Utopia by Sir Thomas More
    Nineteen Eighty-Four by George Orwell
    We by Yevgeny Zamyatin
    Brave New World by Aldous Huxley
    Erewhon by Samuel Butler
    Gulliver’s Travels by Jonathan Swift
    Women on the Edge of Time by Marge Piercy
    Looking Backward by Edward Bellamy
    Herland by Charlotte Perkins Gilman
    Walden Two by B.F. Skinner
    Ecotopia Ernest Callenbach

    Order Your Textbook(s)

    Click on the book(s) above for direct purchasing options. Please note: if you would like to find the books through another vendor, be sure to take note of the exact ISBN numbers so you/your child has the correct book for class.

View Our Curriculum

Faculty

  • Marilee Lin

    English Department Chair & International Student Coordinator
    (603) 779-5379
    Middlebury College (VT) - MA
    Harvard University (MA) - BA
    Needham High School
    Bio
  • Sarah Barton

    English Faculty & Director of Senior Thesis
    (603) 779-5302
    Middlebury College (VT) - MA
    Trinity College (CT) - BA
    Plymouth State University (NH) - MA
    Bio
  • Janice Dahl

    English Faculty
    (603) 779-5275
    Mohawk Trail Regional High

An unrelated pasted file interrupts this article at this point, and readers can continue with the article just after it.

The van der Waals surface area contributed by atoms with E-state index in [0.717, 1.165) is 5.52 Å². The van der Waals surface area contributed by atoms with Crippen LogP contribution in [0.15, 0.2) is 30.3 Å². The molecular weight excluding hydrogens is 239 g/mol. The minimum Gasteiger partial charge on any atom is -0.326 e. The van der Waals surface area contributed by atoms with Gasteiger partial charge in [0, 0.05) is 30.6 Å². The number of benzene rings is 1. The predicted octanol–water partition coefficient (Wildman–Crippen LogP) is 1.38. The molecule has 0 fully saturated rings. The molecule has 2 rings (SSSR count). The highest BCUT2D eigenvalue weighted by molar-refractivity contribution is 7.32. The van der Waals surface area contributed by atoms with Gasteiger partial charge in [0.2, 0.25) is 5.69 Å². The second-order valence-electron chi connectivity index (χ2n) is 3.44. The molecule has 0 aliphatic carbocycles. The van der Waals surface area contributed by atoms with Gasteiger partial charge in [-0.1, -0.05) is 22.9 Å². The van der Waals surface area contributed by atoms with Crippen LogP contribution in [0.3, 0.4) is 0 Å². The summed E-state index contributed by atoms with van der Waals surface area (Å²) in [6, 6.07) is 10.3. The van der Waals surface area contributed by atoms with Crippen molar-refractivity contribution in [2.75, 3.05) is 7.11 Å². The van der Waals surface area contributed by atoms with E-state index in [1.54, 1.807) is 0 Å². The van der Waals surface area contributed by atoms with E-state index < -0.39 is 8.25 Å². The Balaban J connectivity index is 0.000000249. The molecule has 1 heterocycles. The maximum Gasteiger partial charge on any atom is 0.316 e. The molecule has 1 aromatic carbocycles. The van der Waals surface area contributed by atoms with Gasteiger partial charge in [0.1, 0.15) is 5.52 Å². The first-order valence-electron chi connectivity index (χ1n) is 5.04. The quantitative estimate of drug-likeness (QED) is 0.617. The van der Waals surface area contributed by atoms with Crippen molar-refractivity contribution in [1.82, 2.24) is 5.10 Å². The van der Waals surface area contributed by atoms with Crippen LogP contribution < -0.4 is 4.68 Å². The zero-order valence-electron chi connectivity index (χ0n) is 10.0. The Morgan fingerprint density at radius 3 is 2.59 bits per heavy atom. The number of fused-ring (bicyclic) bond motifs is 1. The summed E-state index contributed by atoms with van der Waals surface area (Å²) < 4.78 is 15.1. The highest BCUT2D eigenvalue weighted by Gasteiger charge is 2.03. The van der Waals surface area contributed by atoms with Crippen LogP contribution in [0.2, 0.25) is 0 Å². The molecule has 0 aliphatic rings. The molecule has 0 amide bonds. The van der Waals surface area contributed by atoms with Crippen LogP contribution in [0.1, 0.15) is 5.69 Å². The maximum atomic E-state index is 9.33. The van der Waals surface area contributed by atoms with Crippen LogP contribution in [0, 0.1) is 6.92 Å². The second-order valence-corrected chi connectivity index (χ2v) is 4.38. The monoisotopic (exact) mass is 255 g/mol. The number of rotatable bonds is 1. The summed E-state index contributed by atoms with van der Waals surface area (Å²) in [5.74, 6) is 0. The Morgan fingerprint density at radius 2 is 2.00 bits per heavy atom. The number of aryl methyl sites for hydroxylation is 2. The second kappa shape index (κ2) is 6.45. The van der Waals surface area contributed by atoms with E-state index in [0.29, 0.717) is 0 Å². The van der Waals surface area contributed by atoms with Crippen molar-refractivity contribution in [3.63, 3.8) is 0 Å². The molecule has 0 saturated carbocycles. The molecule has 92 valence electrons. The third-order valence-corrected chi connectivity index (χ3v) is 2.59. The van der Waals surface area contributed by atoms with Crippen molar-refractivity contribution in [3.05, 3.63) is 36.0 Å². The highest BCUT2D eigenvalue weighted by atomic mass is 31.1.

University of New Hampshire - BA/English
    Upper Valley Teaching Institute
    Mohawk Trail Regional High School
    University of New Hampshire
    Plymouth State University - Master of Education
    Plymouth State University
    Upper Valley Teaching Institute
    Upper Valley Teaching Institute
    U of New Hampshire - BA
    U of New Hampshire - BA
    Bio
  • Peter Durnan

    English Faculty & Dean of Academics
    (603) 779-5305
    U of California at Santa Barbara - MA
    Dartmouth College (NH) - BA
    Bio
  • Riley Lacasse

    English Faculty
    (603) 779-5354
    Bio
  • John Lin

    English Faculty & Dean of Students
    (603) 779-5320
    Middlebury College (VT) - MA
    Carleton College (MN) - BA
    Oxford University (England) - M. Phil.
    Bio
  • Bruce Paro

    English Faculty
    (603) 779-5390
    Kimball Union Academy
    University of New Hampshire - BA
    University of New Hampshire - MAT
    Bio
  • Jini Rae Sparkman

    English Faculty & Director of Equity and Inclusion
    (603) 779-5399
    Plymouth State University - MEd
    Plymouth State University - BA
    Bio
  • Katherine Weymouth

    English Faculty
    (603) 779-5315
    George Washington University (DC) - MA
    U of New Hampshire - BA
    Forman School
    Bio
Holderness School
33 Chapel Lane, Holderness NH, 03245
mail P.O Box 1879 Plymouth, NH 03264-1879
phone (603) 536-1257